Emilio Materassi

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Emilio Materassi (October 30, 1894 – September 9, 1928[1]) was an Italian Grand Prix motor racing driver.

Early life[edit]

Born in Borgo San Lorenzo, near Florence, Italy, Emilio began working in a bicycle shop, learning the basics of applied mechanics. Later, he went to work in a car garage, where he developed a strong love for engines and cars.

When he was in his twenties Materassi took over the administration of his family business, selling wine, ropes and twine.

Poor economic condition forced him to work as a bus driver for local services.[2]

Racing career[edit]

Materassi with Itala Special - Hispano Suiza in Targa Florio 1926
Materassi with Bugatti Type 35 in Targa Florio 1927

The racing debut came at the Gentlemen Grand Prix at Brescia, September 11, 1921, driving an aged car from the Turin automaker Itala. Unfortunately the car broke down after three laps.[3] Materassi had better fortune the following June when he finished 8th overall at the Mugello Circuit[4]

In 1923 Materassi, with the help of some wealthy friends, opened his own workshop in Via dei Poggi 12, in Florence. He called it "L’Autogarage Nazionale", and signed a dealership contract with Itala. During World War I Itala had built Hispano-Suiza aircraft engines under license. After the war the company had a surplus of spare engines, and Materassi succeeded in buying one of those at a very low price. Materassi heavily modified the engine, and built a car based on an Itala chassis around it, calling his construction "Italona". The car was quite heavy, weighing over 2 tons. Nevertheless, the 3 liters aviation engine was powerful enough to allow good performances even in hill climbing races.

With the Italona, Materassi won a lot of important, but local, races from 1924 to 1926, including two Mugello Grand Prix and three hillclimbs at the Pistoian Hills (Coppa della Collina Pistoiese). In 1926 he managed to get a fourth place in the prestigious Targa Florio. He won the Coppa Montenero at the difficult Montenero Circuit in 1925 and 1926, earning the nickname "King of Montenero”.[2]

Materassi had become close friends with Alfieri Maserati and was given the opportunity to race with the Maserati team on a number of occasions, among them the 1925 and 1926 Italian Grand Prix.[5][6][7] Sadly, he had to retire from all of those races, most of the time due to mechanical failures.

Impressed by the skills of the young pilot the team manager of the Bugatti racing team asked Materassi to join them in 1927. In his first race with the brand new Bugatti T35C, he won the Tripoli Grand Prix, with an average speed of 132 km/h, and in April the same year he finally won the Targa Florio. He also won another Coppa Montenero. Those victories, along with others, gained him the title "Absolute Champion of Italy".

In 1928 Materassi founded his own racing team, buying cars and material from the bankrupt Talbot team.[8] Materassi worked on the engines and the chassis himself, modifying the old cars to make them 30 kilograms lighter. Apart from himself, Luigi Arcangeli, Antonio Brivio, Gastone Brilli-Peri and Gianfranco Comotti became drivers for Scuderia Materassi.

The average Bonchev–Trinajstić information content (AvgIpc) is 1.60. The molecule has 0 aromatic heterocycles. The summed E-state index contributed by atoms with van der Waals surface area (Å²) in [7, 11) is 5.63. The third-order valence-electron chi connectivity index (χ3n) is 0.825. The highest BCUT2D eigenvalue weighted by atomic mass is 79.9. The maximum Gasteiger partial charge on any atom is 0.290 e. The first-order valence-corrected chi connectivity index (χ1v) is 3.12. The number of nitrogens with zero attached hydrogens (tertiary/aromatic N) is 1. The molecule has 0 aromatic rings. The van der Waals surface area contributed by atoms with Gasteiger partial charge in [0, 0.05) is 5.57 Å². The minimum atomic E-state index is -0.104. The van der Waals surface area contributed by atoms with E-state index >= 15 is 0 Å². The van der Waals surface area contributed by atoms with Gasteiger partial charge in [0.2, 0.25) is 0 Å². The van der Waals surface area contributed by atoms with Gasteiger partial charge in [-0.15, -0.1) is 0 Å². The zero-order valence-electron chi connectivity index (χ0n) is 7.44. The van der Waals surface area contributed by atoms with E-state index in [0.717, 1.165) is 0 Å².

In June 1928 he won the Grand Prix of Mugello driving a Talbot and finished second in the Coppa Acerbo in August then that same month he won his fourth Coppa Montenero, beating both Tazio Nuvolari and Giuseppe Campari.


The fatal accident of Materassi during the 1928 Italian Grand Prix held at the Autodromo Nazionale Monza

On the 17th lap of the 1928 Italian Grand Prix held at the Autodromo Nazionale Monza, Materassi lost control of his Talbot 700 when he tried to overtake Giulio Foresti’s Bugatti T35C on the main straight at over 200 km/h. The Talbot swerved to the left, jumped over a three-meter deep and four-meter wide protection ditch and a fence and crashed into the grandstand.

Materassi was killed instantly along with twenty spectators and a large number of people were injured. The other drivers of the Scuderia Materassi withdrew from the race immediately after the accident, but the event continued and it was won by Louis Chiron. Three days later one of the injured spectators died in hospital, making the total death toll 22.[1] Other sources state that 27 spectators were killed all in all.[9]

By either estimation this is the worst accident, with respect to the number of lives lost, to occur at a Grand Prix and it is only surpassed by the 1955 Le Mans disaster in the history of motor racing. As a result the Italian Grand Prix was cancelled in 1929 and 1930.

Notable race victories[edit]


  1. ^ a b The Motorsport Memorial Team, info@motorsportmemorial.org. "Emilio Materassi, Motorsport Memorial". Motorsportmemorial.org. Retrieved 2011-10-30. 
  2. ^ a b Emilio Materassi, Museo Auto Archived copy at WebCite (September 18, 2007).
  3. ^ Darren Galpin. "1921 Grands Prix, The GEL Motorsport Information Page". Teamdan.com. Retrieved 2011-10-30. 
  4. ^ Darren Galpin. "1922 Grands Prix, The GEL Motorsport Information Page". Teamdan.com. Retrieved 2011-10-30. 
  5. ^ J.F. Vignola (1921-07-24). "Diatto and the Maserati brothers". Diatto.us. Retrieved 2011-10-30. 
  6. ^ Darren Galpin. "1925 Grands Prix, The GEL Motorsport Information Page". Teamdan.com. Retrieved 2011-10-30. 
  7. ^ Darren Galpin. "1926 Grands Prix, The GEL Motorsport Information Page". Teamdan.com. Retrieved 2011-10-30. 
  8. ^ Bissett, Mark. "Australia's Talbot-Darracq 700: 1926/7 GP car". primotipo.com. Retrieved 11 May 2016. 
  9. ^ "Emilio Materassi, Historic Racing". Historicracing.com. Archived from the original on 2013-01-26. Retrieved 2011-12-18.